You will want to delete any of these posts from the individual networks, but that’s not enough. Google still has them indexed; hence it can still be found. So after you’ve removed it from the original source, go to Remove Information from Google and remove it from Google’s servers. You will need to sign in with your G-mail or Google-Plus account to be able to remove it.

Social-Media Do’s

Okay, now that you’ve cleaned up your act (pun intended), it’s time to use social media as a résumé enhancer. Your Facebook, Twitter, Instagram, Tumblr, Google-Plus and LinkedIn accounts (or any combination thereof) are your skills and thought portfolio. What you should be doing is as follows.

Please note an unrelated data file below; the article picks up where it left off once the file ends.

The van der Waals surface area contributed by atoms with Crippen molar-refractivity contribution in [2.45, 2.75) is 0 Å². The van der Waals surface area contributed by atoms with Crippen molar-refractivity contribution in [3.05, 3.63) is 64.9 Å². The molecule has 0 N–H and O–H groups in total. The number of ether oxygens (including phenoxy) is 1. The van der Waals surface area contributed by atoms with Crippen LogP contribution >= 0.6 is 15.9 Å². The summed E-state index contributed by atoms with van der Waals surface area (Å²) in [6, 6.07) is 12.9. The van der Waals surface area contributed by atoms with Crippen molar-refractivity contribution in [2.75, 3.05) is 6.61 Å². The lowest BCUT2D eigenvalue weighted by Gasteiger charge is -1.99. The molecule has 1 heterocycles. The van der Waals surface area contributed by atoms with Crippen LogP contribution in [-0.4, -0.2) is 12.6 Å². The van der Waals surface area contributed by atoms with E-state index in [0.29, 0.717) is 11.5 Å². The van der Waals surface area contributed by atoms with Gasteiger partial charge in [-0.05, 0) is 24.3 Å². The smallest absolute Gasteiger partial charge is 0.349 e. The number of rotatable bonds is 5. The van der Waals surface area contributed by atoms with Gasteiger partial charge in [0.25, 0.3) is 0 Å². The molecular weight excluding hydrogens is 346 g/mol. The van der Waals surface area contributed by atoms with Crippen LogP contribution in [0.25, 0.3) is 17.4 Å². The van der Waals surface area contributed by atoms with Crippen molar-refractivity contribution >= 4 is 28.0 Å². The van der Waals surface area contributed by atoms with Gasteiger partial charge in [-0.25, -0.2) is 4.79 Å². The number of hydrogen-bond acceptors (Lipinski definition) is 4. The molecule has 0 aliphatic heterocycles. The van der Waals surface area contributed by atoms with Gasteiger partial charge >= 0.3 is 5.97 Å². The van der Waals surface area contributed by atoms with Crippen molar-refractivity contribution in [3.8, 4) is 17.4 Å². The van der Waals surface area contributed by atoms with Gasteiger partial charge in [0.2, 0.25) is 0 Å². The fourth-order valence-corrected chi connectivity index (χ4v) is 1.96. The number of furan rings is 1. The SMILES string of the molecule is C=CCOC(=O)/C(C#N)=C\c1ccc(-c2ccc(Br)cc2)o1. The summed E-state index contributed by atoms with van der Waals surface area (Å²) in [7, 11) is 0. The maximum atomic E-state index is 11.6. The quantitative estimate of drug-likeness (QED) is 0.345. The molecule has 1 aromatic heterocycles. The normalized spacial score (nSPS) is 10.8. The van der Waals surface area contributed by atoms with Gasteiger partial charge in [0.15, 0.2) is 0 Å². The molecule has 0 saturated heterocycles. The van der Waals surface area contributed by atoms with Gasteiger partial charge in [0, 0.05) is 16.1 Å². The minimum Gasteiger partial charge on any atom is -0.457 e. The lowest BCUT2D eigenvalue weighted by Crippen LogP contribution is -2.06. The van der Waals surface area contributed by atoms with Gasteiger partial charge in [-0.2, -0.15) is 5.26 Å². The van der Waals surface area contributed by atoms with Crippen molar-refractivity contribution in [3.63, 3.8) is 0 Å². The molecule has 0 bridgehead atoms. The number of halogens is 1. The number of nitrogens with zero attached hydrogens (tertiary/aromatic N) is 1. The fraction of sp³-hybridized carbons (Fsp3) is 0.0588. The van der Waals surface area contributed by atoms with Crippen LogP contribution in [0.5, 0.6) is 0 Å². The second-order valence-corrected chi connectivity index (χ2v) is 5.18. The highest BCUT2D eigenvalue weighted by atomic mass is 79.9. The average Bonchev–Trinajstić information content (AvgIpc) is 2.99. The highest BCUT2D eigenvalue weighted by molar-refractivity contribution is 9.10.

Share Sporting and Club Events

Do you belong to a club or athletic team at school? Share videos, photos and stories about sporting events, club activities and school theater events. It shows you’re a team player and active in your organizations activities.

Share Student Government Activities

Are you involved in school government? Share information, photos and videos of student-body activities. It shows you are a leader.

Share Your Volunteer Hours